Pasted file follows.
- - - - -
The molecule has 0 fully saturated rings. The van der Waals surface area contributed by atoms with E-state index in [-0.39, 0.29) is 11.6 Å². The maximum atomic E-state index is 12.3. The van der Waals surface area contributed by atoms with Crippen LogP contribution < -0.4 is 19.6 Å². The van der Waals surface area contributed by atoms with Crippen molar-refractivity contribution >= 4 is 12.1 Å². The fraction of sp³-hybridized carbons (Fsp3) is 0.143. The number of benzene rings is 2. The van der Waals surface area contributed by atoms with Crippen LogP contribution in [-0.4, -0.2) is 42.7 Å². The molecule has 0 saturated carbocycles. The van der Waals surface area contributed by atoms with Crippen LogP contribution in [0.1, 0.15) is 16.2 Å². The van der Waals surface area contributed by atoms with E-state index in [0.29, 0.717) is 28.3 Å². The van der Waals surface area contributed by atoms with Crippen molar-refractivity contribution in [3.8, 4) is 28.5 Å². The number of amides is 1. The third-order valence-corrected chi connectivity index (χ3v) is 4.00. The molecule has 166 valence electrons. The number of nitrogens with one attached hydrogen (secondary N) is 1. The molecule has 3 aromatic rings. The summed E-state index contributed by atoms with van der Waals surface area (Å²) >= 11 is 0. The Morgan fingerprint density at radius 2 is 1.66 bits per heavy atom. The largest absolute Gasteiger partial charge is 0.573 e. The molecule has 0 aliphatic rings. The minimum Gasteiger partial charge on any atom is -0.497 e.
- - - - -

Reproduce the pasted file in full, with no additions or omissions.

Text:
The molecule has 0 fully saturated rings. The van der Waals surface area contributed by atoms with E-state index in [-0.39, 0.29) is 11.6 Å². The maximum atomic E-state index is 12.3. The van der Waals surface area contributed by atoms with Crippen LogP contribution < -0.4 is 19.6 Å². The van der Waals surface area contributed by atoms with Crippen molar-refractivity contribution >= 4 is 12.1 Å². The fraction of sp³-hybridized carbons (Fsp3) is 0.143. The number of benzene rings is 2. The van der Waals surface area contributed by atoms with Crippen LogP contribution in [-0.4, -0.2) is 42.7 Å². The molecule has 0 saturated carbocycles. The van der Waals surface area contributed by atoms with Crippen LogP contribution in [0.1, 0.15) is 16.2 Å². The van der Waals surface area contributed by atoms with E-state index in [0.29, 0.717) is 28.3 Å². The van der Waals surface area contributed by atoms with Crippen molar-refractivity contribution in [3.8, 4) is 28.5 Å². The number of amides is 1. The third-order valence-corrected chi connectivity index (χ3v) is 4.00. The molecule has 166 valence electrons. The number of nitrogens with one attached hydrogen (secondary N) is 1. The molecule has 3 aromatic rings. The summed E-state index contributed by atoms with van der Waals surface area (Å²) >= 11 is 0. The Morgan fingerprint density at radius 2 is 1.66 bits per heavy atom. The largest absolute Gasteiger partial charge is 0.573 e. The molecule has 0 aliphatic rings. The minimum Gasteiger partial charge on any atom is -0.497 e.